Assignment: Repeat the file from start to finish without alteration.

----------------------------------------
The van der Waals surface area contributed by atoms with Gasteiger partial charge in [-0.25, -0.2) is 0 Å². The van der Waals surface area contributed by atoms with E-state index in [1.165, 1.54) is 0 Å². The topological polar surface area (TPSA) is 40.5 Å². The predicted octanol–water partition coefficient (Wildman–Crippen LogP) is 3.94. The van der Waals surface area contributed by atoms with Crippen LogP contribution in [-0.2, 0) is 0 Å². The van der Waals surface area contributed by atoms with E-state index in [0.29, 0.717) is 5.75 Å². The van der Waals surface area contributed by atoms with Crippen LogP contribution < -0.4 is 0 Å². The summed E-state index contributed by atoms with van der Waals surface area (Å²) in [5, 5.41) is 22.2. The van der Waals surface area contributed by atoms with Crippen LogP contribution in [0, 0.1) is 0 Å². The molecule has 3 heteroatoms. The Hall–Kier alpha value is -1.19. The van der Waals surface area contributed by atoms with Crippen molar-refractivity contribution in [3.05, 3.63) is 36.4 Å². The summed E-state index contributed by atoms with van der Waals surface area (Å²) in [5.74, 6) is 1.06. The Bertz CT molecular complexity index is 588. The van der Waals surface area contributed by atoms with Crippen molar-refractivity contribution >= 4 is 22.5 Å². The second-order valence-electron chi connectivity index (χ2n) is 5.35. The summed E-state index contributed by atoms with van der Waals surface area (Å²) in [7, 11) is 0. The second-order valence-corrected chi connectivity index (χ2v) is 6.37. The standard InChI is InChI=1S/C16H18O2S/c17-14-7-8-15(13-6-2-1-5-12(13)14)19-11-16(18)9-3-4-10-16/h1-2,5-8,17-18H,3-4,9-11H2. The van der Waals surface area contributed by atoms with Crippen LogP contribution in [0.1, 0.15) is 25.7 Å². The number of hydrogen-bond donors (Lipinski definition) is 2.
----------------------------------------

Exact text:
The van der Waals surface area contributed by atoms with Gasteiger partial charge in [-0.25, -0.2) is 0 Å². The van der Waals surface area contributed by atoms with E-state index in [1.165, 1.54) is 0 Å². The topological polar surface area (TPSA) is 40.5 Å². The predicted octanol–water partition coefficient (Wildman–Crippen LogP) is 3.94. The van der Waals surface area contributed by atoms with Crippen LogP contribution in [-0.2, 0) is 0 Å². The van der Waals surface area contributed by atoms with E-state index in [0.29, 0.717) is 5.75 Å². The van der Waals surface area contributed by atoms with Crippen LogP contribution < -0.4 is 0 Å². The summed E-state index contributed by atoms with van der Waals surface area (Å²) in [5, 5.41) is 22.2. The van der Waals surface area contributed by atoms with Crippen LogP contribution in [0, 0.1) is 0 Å². The molecule has 3 heteroatoms. The Hall–Kier alpha value is -1.19. The van der Waals surface area contributed by atoms with Crippen molar-refractivity contribution in [3.05, 3.63) is 36.4 Å². The summed E-state index contributed by atoms with van der Waals surface area (Å²) in [5.74, 6) is 1.06. The Bertz CT molecular complexity index is 588. The van der Waals surface area contributed by atoms with Crippen molar-refractivity contribution >= 4 is 22.5 Å². The second-order valence-electron chi connectivity index (χ2n) is 5.35. The summed E-state index contributed by atoms with van der Waals surface area (Å²) in [7, 11) is 0. The second-order valence-corrected chi connectivity index (χ2v) is 6.37. The standard InChI is InChI=1S/C16H18O2S/c17-14-7-8-15(13-6-2-1-5-12(13)14)19-11-16(18)9-3-4-10-16/h1-2,5-8,17-18H,3-4,9-11H2. The van der Waals surface area contributed by atoms with Crippen LogP contribution in [0.1, 0.15) is 25.7 Å². The number of hydrogen-bond donors (Lipinski definition) is 2.